The Mankad rule: Explained
The term comes from the legendary Indian all-rounder Vinoo Mankad
He used the technique in 1947's Sydney Test to run out Australia's Bill Brown
The Mankad rule has undergone revisions and had its language altered over the years
According to the ICC rulebook, Deepti Sharma's run out of Charlie Dean in the third ODI was completely legal, but it didn't stop many from reacting differently to it.
The Indian women's team won the three-match series at Lord's and bid farewell to Jhulan Goswami on Saturday.
Deepti, a spinner, ran out Charlie Dean after the batter had backed up to secure England's final wicket, sparking a discussion.
Dean was backing up when Sharma stopped mid-bowl to run out the batter for 47 runs with the target just 17 runs away. The dismissal complies with all of the game's regulations.
What is Mankading?
The term comes from the legendary Indian all-rounder Vinoo Mankad, who in 1947's Sydney Test memorably used this technique to run out Australia's Bill Brown.
What did the old laws say?
The Laws of Cricket made it quite apparent when to run the non-striker out. Even Don Bradman, the captain of that Australian squad in 1947, claimed that the "Mankad" was entirely fair and legal conduct.
The non-striker is liable to be run out if they are out of their ground at any point between when the ball enters play and when the bowler would typically have been expected to release the ball, according to Law 41.16, which deals with the "non-striker leaving his/her ground early."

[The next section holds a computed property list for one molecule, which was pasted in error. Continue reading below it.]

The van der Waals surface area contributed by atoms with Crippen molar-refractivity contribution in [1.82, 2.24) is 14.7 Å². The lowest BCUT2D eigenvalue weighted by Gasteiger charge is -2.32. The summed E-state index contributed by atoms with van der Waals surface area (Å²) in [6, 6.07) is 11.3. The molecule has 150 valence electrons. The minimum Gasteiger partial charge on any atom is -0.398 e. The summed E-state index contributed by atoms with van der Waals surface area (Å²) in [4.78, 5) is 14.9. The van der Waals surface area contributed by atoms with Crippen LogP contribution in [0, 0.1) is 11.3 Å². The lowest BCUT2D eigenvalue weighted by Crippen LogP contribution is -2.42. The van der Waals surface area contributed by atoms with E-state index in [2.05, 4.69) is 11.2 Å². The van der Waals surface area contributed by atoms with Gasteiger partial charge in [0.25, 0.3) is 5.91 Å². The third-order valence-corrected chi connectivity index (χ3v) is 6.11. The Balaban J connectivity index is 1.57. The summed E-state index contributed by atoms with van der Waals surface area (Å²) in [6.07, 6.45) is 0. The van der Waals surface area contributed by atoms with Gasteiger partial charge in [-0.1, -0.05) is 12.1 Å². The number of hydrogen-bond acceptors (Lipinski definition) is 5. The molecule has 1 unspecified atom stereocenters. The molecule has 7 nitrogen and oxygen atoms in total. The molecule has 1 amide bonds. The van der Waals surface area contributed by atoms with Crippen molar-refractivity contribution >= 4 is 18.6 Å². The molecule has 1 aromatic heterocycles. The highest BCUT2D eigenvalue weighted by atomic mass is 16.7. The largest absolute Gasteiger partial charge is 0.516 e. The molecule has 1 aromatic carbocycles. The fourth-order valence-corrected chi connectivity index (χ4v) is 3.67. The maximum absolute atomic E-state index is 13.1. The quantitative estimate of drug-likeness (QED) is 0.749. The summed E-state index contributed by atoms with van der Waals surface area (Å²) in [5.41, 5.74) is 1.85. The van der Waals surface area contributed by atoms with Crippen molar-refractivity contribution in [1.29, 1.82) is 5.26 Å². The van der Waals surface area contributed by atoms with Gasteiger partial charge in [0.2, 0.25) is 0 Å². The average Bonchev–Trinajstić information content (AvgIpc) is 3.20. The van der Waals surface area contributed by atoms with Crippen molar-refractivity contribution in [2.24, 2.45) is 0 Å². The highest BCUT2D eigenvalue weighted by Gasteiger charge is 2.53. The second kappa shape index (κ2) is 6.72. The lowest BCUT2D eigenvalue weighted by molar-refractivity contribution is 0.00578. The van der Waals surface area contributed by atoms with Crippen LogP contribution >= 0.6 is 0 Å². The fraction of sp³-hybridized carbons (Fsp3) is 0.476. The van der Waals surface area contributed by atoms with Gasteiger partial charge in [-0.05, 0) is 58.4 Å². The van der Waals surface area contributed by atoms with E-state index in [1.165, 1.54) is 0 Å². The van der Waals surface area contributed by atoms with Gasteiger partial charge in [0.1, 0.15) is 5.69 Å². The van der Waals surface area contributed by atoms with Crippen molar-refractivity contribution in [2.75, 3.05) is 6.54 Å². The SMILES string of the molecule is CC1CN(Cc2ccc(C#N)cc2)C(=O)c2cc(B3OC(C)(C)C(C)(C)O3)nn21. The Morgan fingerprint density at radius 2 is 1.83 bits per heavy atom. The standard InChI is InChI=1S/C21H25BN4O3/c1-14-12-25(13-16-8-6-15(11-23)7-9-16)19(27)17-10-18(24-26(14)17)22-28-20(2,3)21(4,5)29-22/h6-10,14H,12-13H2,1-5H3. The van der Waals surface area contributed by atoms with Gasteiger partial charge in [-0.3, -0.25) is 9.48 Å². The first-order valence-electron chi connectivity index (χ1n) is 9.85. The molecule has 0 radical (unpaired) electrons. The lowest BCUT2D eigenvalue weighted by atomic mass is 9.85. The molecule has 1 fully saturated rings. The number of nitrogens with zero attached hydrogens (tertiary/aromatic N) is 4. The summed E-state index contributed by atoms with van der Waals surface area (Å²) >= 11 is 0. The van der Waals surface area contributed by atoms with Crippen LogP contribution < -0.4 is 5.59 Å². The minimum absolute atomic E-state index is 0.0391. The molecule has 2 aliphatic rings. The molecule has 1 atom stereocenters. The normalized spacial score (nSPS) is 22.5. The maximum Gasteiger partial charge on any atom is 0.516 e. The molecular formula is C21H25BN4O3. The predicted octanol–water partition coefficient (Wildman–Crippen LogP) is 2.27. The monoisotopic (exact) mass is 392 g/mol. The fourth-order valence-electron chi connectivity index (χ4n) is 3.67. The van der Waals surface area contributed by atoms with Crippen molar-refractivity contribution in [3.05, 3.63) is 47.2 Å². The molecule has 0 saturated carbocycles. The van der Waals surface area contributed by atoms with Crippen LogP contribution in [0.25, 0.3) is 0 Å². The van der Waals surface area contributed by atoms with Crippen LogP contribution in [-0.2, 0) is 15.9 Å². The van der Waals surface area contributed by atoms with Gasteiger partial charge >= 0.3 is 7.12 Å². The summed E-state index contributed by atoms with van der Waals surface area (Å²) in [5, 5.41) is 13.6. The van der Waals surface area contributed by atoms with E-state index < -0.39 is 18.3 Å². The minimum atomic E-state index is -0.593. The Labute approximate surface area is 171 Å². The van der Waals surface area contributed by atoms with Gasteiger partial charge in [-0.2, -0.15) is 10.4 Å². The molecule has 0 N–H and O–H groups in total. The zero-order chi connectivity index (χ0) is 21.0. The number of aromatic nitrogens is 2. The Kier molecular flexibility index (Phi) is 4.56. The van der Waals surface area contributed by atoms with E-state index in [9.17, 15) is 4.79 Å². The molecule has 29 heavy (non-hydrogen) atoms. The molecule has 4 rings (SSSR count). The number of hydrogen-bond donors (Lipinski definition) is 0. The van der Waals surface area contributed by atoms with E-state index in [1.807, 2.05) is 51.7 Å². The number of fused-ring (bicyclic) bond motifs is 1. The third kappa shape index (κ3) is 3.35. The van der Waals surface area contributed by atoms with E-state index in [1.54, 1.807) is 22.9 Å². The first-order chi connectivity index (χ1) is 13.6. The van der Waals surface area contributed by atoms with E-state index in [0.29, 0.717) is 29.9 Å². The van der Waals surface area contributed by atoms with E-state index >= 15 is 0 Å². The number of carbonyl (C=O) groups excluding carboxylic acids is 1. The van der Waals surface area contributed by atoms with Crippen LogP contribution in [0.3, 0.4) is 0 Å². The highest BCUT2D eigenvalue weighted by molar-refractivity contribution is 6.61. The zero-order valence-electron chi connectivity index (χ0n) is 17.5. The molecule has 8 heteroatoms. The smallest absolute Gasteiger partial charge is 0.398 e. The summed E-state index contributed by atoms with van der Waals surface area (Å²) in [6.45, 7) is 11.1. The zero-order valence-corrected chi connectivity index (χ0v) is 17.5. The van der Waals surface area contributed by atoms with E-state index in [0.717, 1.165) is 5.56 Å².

Also read: Jhulan Goswami retirement: Career in numbers
What were the various changes to the law?
Over time, the Mankad rule has undergone revisions and had its language altered by the Marylebone Cricket Club (MCC), the guardian of the Laws.
In a bid to place the "onus on the non-striker to remain in their ground," the phrase "Bowler attempting to run out non-striker before delivery" was changed to "Non-striker leaving their ground early" in the 2017 Code.
To emphasise this further, the MCC slightly changed Law 41.16 once more on April 1, 2019, to read "the non-striker is liable to be run out" instead of "the bowler is permitted to run [the non-striker] out."
2017 saw another significant modification to the legislation. Prior to this change, the bowler could only run out a non-striker who was backing up before starting his delivery stride.
"This meant that as the bowler's back foot landed, the non-striker could move down the wicket a considerable way before the bowler actually delivered the ball. This was considered unfair," the International Cricket Council's (ICC's) interpretation of the Laws is noted in the Match Officials' Almanac 2017–18.
The batsman could be run out by the bowler "at any point before he releases the ball provided he has not completed his delivery swing," according to the revised rules of the game.
What is the current Mankading law?
In its most recent law changes, which took effect in October 2021, MCC has taken steps to de-stigmatize non-striker run-outs.
MCC Law 41.16.1 states, "If the non-striker is out of his/her ground at any time from the moment the ball comes into play until the instant when the bowler would normally have been expected to release the ball, the non-striker is liable to be Run out. In these circumstances, the non-striker will be out Run out if he/she is out of his/her ground when his/her wicket is put down by the bowler throwing the ball at the stumps or by the bowler's hand holding the ball, whether or not the ball is subsequently delivered."